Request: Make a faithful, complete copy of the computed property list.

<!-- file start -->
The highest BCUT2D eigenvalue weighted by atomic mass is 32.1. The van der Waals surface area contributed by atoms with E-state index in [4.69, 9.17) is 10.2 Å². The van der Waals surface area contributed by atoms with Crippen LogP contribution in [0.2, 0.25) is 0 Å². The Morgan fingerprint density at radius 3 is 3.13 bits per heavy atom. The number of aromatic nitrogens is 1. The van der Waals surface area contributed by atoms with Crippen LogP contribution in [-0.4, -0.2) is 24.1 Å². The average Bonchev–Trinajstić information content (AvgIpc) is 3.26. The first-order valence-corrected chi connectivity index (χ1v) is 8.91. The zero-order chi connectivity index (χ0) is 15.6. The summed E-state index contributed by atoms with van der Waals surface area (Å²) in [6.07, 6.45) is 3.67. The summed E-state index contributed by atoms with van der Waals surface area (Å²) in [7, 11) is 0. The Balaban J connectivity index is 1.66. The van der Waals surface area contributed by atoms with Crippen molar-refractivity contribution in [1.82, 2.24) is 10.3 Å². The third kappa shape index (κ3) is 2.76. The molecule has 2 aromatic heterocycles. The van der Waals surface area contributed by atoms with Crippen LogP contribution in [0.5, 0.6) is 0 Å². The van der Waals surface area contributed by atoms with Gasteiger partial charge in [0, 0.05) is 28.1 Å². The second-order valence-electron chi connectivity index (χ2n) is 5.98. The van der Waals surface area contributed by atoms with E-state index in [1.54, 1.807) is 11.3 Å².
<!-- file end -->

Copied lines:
The highest BCUT2D eigenvalue weighted by atomic mass is 32.1. The van der Waals surface area contributed by atoms with E-state index in [4.69, 9.17) is 10.2 Å². The van der Waals surface area contributed by atoms with Crippen LogP contribution in [0.2, 0.25) is 0 Å². The Morgan fingerprint density at radius 3 is 3.13 bits per heavy atom. The number of aromatic nitrogens is 1. The van der Waals surface area contributed by atoms with Crippen LogP contribution in [-0.4, -0.2) is 24.1 Å². The average Bonchev–Trinajstić information content (AvgIpc) is 3.26. The first-order valence-corrected chi connectivity index (χ1v) is 8.91. The zero-order chi connectivity index (χ0) is 15.6. The summed E-state index contributed by atoms with van der Waals surface area (Å²) in [6.07, 6.45) is 3.67. The summed E-state index contributed by atoms with van der Waals surface area (Å²) in [7, 11) is 0. The Balaban J connectivity index is 1.66. The van der Waals surface area contributed by atoms with Crippen molar-refractivity contribution in [1.82, 2.24) is 10.3 Å². The third kappa shape index (κ3) is 2.76. The molecule has 2 aromatic heterocycles. The van der Waals surface area contributed by atoms with Crippen LogP contribution in [0.5, 0.6) is 0 Å². The van der Waals surface area contributed by atoms with Gasteiger partial charge in [0, 0.05) is 28.1 Å². The second-order valence-electron chi connectivity index (χ2n) is 5.98. The van der Waals surface area contributed by atoms with E-state index in [1.54, 1.807) is 11.3 Å².